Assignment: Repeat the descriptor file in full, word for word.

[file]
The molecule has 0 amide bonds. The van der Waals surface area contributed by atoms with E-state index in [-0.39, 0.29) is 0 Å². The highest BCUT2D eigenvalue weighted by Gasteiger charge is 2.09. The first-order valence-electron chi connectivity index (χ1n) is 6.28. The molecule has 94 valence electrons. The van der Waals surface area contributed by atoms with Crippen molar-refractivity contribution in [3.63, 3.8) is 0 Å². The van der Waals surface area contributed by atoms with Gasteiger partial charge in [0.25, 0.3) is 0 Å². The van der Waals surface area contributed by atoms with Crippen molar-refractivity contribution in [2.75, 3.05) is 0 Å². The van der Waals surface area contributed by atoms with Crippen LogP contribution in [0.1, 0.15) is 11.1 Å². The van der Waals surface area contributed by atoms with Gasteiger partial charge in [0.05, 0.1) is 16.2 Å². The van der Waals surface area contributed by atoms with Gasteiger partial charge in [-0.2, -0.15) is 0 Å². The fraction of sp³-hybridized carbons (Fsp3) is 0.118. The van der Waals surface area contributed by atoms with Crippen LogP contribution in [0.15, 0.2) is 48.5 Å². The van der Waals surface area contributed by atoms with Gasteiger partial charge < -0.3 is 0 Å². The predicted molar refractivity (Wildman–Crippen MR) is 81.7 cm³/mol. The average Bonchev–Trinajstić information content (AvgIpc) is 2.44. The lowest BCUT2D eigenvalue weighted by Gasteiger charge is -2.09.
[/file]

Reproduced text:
The molecule has 0 amide bonds. The van der Waals surface area contributed by atoms with E-state index in [-0.39, 0.29) is 0 Å². The highest BCUT2D eigenvalue weighted by Gasteiger charge is 2.09. The first-order valence-electron chi connectivity index (χ1n) is 6.28. The molecule has 94 valence electrons. The van der Waals surface area contributed by atoms with Crippen molar-refractivity contribution in [3.63, 3.8) is 0 Å². The van der Waals surface area contributed by atoms with Gasteiger partial charge in [0.25, 0.3) is 0 Å². The van der Waals surface area contributed by atoms with Crippen molar-refractivity contribution in [2.75, 3.05) is 0 Å². The van der Waals surface area contributed by atoms with Crippen LogP contribution in [0.1, 0.15) is 11.1 Å². The van der Waals surface area contributed by atoms with Gasteiger partial charge in [0.05, 0.1) is 16.2 Å². The van der Waals surface area contributed by atoms with Gasteiger partial charge in [-0.2, -0.15) is 0 Å². The fraction of sp³-hybridized carbons (Fsp3) is 0.118. The van der Waals surface area contributed by atoms with Crippen LogP contribution in [0.15, 0.2) is 48.5 Å². The van der Waals surface area contributed by atoms with Gasteiger partial charge < -0.3 is 0 Å². The predicted molar refractivity (Wildman–Crippen MR) is 81.7 cm³/mol. The average Bonchev–Trinajstić information content (AvgIpc) is 2.44. The lowest BCUT2D eigenvalue weighted by Gasteiger charge is -2.09.